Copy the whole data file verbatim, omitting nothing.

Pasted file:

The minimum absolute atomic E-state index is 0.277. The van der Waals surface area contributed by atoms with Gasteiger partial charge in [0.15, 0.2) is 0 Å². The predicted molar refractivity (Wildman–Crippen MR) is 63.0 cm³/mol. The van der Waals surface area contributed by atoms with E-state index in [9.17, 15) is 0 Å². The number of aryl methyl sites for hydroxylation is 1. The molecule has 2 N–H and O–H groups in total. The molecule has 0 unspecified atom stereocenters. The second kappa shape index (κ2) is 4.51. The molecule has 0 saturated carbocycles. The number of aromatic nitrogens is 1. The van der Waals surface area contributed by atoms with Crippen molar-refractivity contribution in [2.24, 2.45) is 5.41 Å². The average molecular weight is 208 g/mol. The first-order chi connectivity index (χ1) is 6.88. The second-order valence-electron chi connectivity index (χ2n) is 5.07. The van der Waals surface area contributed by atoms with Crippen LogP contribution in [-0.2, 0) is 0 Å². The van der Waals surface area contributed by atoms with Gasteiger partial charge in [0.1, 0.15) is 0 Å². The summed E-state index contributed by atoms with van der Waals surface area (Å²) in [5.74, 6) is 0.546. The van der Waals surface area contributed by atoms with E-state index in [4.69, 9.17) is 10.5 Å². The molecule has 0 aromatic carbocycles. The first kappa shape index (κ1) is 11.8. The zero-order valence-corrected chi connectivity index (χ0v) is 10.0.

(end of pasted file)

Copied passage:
The minimum absolute atomic E-state index is 0.277. The van der Waals surface area contributed by atoms with Gasteiger partial charge in [0.15, 0.2) is 0 Å². The predicted molar refractivity (Wildman–Crippen MR) is 63.0 cm³/mol. The van der Waals surface area contributed by atoms with E-state index in [9.17, 15) is 0 Å². The number of aryl methyl sites for hydroxylation is 1. The molecule has 2 N–H and O–H groups in total. The molecule has 0 unspecified atom stereocenters. The second kappa shape index (κ2) is 4.51. The molecule has 0 saturated carbocycles. The number of aromatic nitrogens is 1. The van der Waals surface area contributed by atoms with Crippen molar-refractivity contribution in [2.24, 2.45) is 5.41 Å². The average molecular weight is 208 g/mol. The first-order chi connectivity index (χ1) is 6.88. The second-order valence-electron chi connectivity index (χ2n) is 5.07. The van der Waals surface area contributed by atoms with Crippen LogP contribution in [-0.2, 0) is 0 Å². The van der Waals surface area contributed by atoms with Gasteiger partial charge in [0.1, 0.15) is 0 Å². The summed E-state index contributed by atoms with van der Waals surface area (Å²) in [5.74, 6) is 0.546. The van der Waals surface area contributed by atoms with E-state index in [4.69, 9.17) is 10.5 Å². The molecule has 0 aromatic carbocycles. The first kappa shape index (κ1) is 11.8. The zero-order valence-corrected chi connectivity index (χ0v) is 10.0.